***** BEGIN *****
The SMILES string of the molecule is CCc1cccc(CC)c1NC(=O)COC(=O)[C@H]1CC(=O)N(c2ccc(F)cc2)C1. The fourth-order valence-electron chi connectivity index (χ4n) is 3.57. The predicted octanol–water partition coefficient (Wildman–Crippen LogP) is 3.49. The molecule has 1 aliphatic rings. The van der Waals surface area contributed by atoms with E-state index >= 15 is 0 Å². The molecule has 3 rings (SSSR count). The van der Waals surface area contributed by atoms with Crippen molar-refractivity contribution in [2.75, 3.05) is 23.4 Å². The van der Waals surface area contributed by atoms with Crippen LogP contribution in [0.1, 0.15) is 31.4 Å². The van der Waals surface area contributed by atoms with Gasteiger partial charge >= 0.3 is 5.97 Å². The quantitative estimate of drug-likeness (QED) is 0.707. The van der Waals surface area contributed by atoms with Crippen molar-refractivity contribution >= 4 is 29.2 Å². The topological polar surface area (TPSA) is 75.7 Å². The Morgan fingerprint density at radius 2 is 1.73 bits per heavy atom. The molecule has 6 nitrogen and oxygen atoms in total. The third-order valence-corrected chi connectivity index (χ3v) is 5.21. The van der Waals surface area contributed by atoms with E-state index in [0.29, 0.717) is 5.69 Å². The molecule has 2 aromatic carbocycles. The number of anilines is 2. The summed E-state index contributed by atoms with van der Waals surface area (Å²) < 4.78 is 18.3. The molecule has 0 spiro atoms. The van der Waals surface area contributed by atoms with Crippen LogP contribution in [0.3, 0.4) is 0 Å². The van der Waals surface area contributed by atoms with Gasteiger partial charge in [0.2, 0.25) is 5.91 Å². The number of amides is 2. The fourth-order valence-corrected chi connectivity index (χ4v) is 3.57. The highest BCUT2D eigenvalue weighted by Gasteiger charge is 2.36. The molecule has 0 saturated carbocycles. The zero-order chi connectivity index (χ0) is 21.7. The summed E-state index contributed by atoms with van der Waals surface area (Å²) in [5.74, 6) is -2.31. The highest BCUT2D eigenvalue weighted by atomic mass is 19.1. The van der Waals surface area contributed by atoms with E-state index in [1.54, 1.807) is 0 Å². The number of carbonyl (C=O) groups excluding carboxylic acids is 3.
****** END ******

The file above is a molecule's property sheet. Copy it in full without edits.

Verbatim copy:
The SMILES string of the molecule is CCc1cccc(CC)c1NC(=O)COC(=O)[C@H]1CC(=O)N(c2ccc(F)cc2)C1. The fourth-order valence-electron chi connectivity index (χ4n) is 3.57. The predicted octanol–water partition coefficient (Wildman–Crippen LogP) is 3.49. The molecule has 1 aliphatic rings. The van der Waals surface area contributed by atoms with E-state index >= 15 is 0 Å². The molecule has 3 rings (SSSR count). The van der Waals surface area contributed by atoms with Crippen molar-refractivity contribution in [2.75, 3.05) is 23.4 Å². The van der Waals surface area contributed by atoms with Crippen LogP contribution in [0.1, 0.15) is 31.4 Å². The van der Waals surface area contributed by atoms with Gasteiger partial charge >= 0.3 is 5.97 Å². The quantitative estimate of drug-likeness (QED) is 0.707. The van der Waals surface area contributed by atoms with Crippen molar-refractivity contribution >= 4 is 29.2 Å². The topological polar surface area (TPSA) is 75.7 Å². The Morgan fingerprint density at radius 2 is 1.73 bits per heavy atom. The molecule has 6 nitrogen and oxygen atoms in total. The third-order valence-corrected chi connectivity index (χ3v) is 5.21. The van der Waals surface area contributed by atoms with E-state index in [0.29, 0.717) is 5.69 Å². The molecule has 2 aromatic carbocycles. The number of anilines is 2. The summed E-state index contributed by atoms with van der Waals surface area (Å²) < 4.78 is 18.3. The molecule has 0 spiro atoms. The van der Waals surface area contributed by atoms with Crippen LogP contribution in [0.3, 0.4) is 0 Å². The van der Waals surface area contributed by atoms with Gasteiger partial charge in [0.2, 0.25) is 5.91 Å². The number of amides is 2. The fourth-order valence-corrected chi connectivity index (χ4v) is 3.57. The highest BCUT2D eigenvalue weighted by Gasteiger charge is 2.36. The molecule has 0 saturated carbocycles. The zero-order chi connectivity index (χ0) is 21.7. The summed E-state index contributed by atoms with van der Waals surface area (Å²) in [5.74, 6) is -2.31. The highest BCUT2D eigenvalue weighted by atomic mass is 19.1. The van der Waals surface area contributed by atoms with E-state index in [1.54, 1.807) is 0 Å². The number of carbonyl (C=O) groups excluding carboxylic acids is 3.